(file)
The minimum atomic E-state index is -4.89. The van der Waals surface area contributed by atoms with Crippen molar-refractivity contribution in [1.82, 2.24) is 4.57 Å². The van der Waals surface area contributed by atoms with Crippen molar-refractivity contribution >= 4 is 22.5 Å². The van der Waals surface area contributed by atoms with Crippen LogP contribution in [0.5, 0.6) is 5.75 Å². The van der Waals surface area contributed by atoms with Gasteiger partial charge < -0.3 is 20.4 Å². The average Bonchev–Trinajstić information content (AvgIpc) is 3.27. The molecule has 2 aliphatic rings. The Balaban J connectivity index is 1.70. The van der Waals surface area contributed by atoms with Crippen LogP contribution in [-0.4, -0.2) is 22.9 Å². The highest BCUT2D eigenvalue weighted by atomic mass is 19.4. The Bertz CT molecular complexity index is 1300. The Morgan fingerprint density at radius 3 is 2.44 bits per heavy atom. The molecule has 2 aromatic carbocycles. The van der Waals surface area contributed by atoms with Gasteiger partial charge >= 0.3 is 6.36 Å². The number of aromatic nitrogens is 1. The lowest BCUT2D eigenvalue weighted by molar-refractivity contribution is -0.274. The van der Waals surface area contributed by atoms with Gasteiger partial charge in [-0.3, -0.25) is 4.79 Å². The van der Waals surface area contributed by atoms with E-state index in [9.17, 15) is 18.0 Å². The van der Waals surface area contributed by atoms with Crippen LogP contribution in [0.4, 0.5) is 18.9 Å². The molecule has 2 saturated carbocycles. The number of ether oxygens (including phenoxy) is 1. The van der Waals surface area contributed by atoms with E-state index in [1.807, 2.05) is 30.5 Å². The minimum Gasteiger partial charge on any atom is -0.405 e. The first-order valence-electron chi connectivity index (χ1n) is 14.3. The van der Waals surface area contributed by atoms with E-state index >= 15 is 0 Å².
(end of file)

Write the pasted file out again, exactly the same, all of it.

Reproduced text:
The minimum atomic E-state index is -4.89. The van der Waals surface area contributed by atoms with Crippen molar-refractivity contribution in [1.82, 2.24) is 4.57 Å². The van der Waals surface area contributed by atoms with Crippen molar-refractivity contribution >= 4 is 22.5 Å². The van der Waals surface area contributed by atoms with Crippen LogP contribution in [0.5, 0.6) is 5.75 Å². The van der Waals surface area contributed by atoms with Gasteiger partial charge < -0.3 is 20.4 Å². The average Bonchev–Trinajstić information content (AvgIpc) is 3.27. The molecule has 2 aliphatic rings. The Balaban J connectivity index is 1.70. The van der Waals surface area contributed by atoms with Crippen LogP contribution in [-0.4, -0.2) is 22.9 Å². The highest BCUT2D eigenvalue weighted by atomic mass is 19.4. The Bertz CT molecular complexity index is 1300. The Morgan fingerprint density at radius 3 is 2.44 bits per heavy atom. The molecule has 2 aromatic carbocycles. The van der Waals surface area contributed by atoms with Gasteiger partial charge >= 0.3 is 6.36 Å². The number of aromatic nitrogens is 1. The lowest BCUT2D eigenvalue weighted by molar-refractivity contribution is -0.274. The van der Waals surface area contributed by atoms with Gasteiger partial charge in [-0.3, -0.25) is 4.79 Å². The van der Waals surface area contributed by atoms with E-state index in [9.17, 15) is 18.0 Å². The van der Waals surface area contributed by atoms with Crippen LogP contribution in [0.4, 0.5) is 18.9 Å². The molecule has 2 saturated carbocycles. The number of ether oxygens (including phenoxy) is 1. The van der Waals surface area contributed by atoms with E-state index in [1.807, 2.05) is 30.5 Å². The minimum Gasteiger partial charge on any atom is -0.405 e. The first-order valence-electron chi connectivity index (χ1n) is 14.3. The van der Waals surface area contributed by atoms with E-state index >= 15 is 0 Å².